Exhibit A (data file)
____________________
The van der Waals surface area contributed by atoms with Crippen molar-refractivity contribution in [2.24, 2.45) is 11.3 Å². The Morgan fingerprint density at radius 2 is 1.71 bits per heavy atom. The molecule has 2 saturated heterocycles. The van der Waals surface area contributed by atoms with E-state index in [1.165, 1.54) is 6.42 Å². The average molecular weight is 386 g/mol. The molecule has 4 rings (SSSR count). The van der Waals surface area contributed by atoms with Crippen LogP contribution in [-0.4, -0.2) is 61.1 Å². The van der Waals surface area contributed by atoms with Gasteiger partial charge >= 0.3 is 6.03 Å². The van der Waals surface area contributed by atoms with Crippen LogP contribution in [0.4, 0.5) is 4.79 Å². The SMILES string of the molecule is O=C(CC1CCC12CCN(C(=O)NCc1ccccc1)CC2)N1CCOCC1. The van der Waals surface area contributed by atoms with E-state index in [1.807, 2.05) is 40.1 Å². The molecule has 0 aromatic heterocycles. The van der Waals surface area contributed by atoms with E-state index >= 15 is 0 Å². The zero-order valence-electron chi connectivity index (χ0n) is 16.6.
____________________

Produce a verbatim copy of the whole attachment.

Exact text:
The van der Waals surface area contributed by atoms with Crippen molar-refractivity contribution in [2.24, 2.45) is 11.3 Å². The Morgan fingerprint density at radius 2 is 1.71 bits per heavy atom. The molecule has 2 saturated heterocycles. The van der Waals surface area contributed by atoms with E-state index in [1.165, 1.54) is 6.42 Å². The average molecular weight is 386 g/mol. The molecule has 4 rings (SSSR count). The van der Waals surface area contributed by atoms with Crippen LogP contribution in [-0.4, -0.2) is 61.1 Å². The van der Waals surface area contributed by atoms with Gasteiger partial charge >= 0.3 is 6.03 Å². The van der Waals surface area contributed by atoms with Crippen LogP contribution in [0.4, 0.5) is 4.79 Å². The SMILES string of the molecule is O=C(CC1CCC12CCN(C(=O)NCc1ccccc1)CC2)N1CCOCC1. The van der Waals surface area contributed by atoms with E-state index in [1.807, 2.05) is 40.1 Å². The molecule has 0 aromatic heterocycles. The van der Waals surface area contributed by atoms with E-state index >= 15 is 0 Å². The zero-order valence-electron chi connectivity index (χ0n) is 16.6.